The implicit Leftism of this construction is hard to miss, barely concealed by the paeans to patriotism and the stamp of approval. What’s interesting, from a viewpoint under daily assault by the Trump administration’s venality, is how clearly compassion and justice feed a country’s self-image: there’s no contradiction here. It is a marker of patriotism, of American (and Mexican) greatness, that our protagonists care about the downtrodden.
Immigrants, even those driven by circumstance to operate outside the law, are treated as striving and fundamentally noble in their values, seeking a better life for their families. Border Incident never considers it any other way. Of course, the agents of the law think they should “play by the rules,” but recognizes without hesitation that the game is rigged, and men (sic) will do what they must. All of Border Incident‘s outrage is reserved for those who would traffic them, amoral opportunists who describe human beings in the language of commodities, skimming money or prestige from misery all along the way.
This sense of compassion extends from narrative to Mann’s mise-en-scene: as Adrian Danks writes, “We do not enter the seamy, endlessly crisscrossed, inherently noir or fluid border world we have become familiar with through such films as Orson Welles’ Touch of Evil (1958).” This is not a metaphysical space (and Mann, to his enduring credit, does not slap a greasy mustache on Charlton Heston). The world of Border Incident is relentlessly material, a ruthless distillation of capitalism and its discontents:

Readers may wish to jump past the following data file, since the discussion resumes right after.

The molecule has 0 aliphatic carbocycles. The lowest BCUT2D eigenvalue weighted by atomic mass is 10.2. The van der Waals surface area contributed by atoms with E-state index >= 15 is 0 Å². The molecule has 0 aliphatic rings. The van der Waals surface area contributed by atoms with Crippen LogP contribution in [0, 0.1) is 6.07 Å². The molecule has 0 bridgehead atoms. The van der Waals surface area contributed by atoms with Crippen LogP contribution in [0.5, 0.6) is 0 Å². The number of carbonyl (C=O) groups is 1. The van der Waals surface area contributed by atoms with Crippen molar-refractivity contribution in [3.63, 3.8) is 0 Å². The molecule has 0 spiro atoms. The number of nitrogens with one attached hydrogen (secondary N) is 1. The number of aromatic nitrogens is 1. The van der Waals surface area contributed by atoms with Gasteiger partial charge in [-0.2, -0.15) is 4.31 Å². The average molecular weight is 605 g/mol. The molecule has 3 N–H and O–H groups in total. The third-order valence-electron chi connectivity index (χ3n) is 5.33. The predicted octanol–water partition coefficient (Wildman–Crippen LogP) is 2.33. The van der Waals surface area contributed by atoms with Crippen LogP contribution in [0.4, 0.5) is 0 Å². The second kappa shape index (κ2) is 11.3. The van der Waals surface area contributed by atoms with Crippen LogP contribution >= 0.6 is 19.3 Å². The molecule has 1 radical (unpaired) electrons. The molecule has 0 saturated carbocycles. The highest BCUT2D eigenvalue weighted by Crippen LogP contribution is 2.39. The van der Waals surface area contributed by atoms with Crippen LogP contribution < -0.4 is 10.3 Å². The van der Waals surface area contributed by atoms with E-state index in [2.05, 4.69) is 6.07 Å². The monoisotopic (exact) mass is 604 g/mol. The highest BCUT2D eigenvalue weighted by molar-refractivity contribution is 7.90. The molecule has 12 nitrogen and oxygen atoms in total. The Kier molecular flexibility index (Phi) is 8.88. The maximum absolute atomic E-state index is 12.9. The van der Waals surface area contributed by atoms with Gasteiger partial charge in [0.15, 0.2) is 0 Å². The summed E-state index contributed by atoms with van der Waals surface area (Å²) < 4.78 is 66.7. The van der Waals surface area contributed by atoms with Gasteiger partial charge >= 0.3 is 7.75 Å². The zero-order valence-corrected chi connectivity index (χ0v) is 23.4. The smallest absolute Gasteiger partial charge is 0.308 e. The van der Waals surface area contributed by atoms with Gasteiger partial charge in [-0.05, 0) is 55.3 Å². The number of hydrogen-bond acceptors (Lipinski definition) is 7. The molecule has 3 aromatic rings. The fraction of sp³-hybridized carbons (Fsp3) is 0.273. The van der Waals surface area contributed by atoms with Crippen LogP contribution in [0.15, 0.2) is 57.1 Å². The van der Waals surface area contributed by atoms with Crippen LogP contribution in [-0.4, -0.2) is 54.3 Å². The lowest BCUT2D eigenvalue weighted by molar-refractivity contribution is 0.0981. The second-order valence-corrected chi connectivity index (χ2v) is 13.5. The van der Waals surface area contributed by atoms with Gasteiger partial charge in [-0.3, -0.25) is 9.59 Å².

The border does not throw up a hybrid culture and geography, a schizophrenic melange of disenfranchised and displaced individuals, but operates instead as a “cattle-run” to be exploited by whoever occupies the high ground… The difference between the two cultures here is more a matter of inequitable economies and different stages of development than soft underbellies (and softness is not a quality generally characteristic of Mann’s cinema). The difference becomes a matter of “sophistication” and scale: throat-slashing bandits, smugglers and counterfeiters on the Mexico-side, the technologically streamlined, mass-manpowered machine of exploitation on the US-side. In fact, the film goes out of its way to be even-handed, promoting collaboration, procedure, and personal sacrifice as self-consciously foregrounded solutions to what are actually more ingrained and substantive problems.
The naïveté of that even-handedness, partly a Code-bound concession to the norms of Hollywood storytelling, still stands in dramatic contrast to where we find ourselves now.
Border Incident is remarkable for foregrounding class, race, and immigration status in 1949, but it’s also remarkably insistent that compassion and fairness are defining national traits. Mann’s film is “quaint,” a term usually reserved for queasy period depictions of copious day-drinking, rigid gender norms, and casual racism. (Is there a less racist film in the noir archives?) But Border Incident‘s quaintness lies mostly in its belief that American greatness is predicated on pursuing justice for the desperate immigrant and exploited worker. However papered over by appeals to dual nationalism, it’s a greatness rooted in solidarity.
This is not the greatness to which we are returning.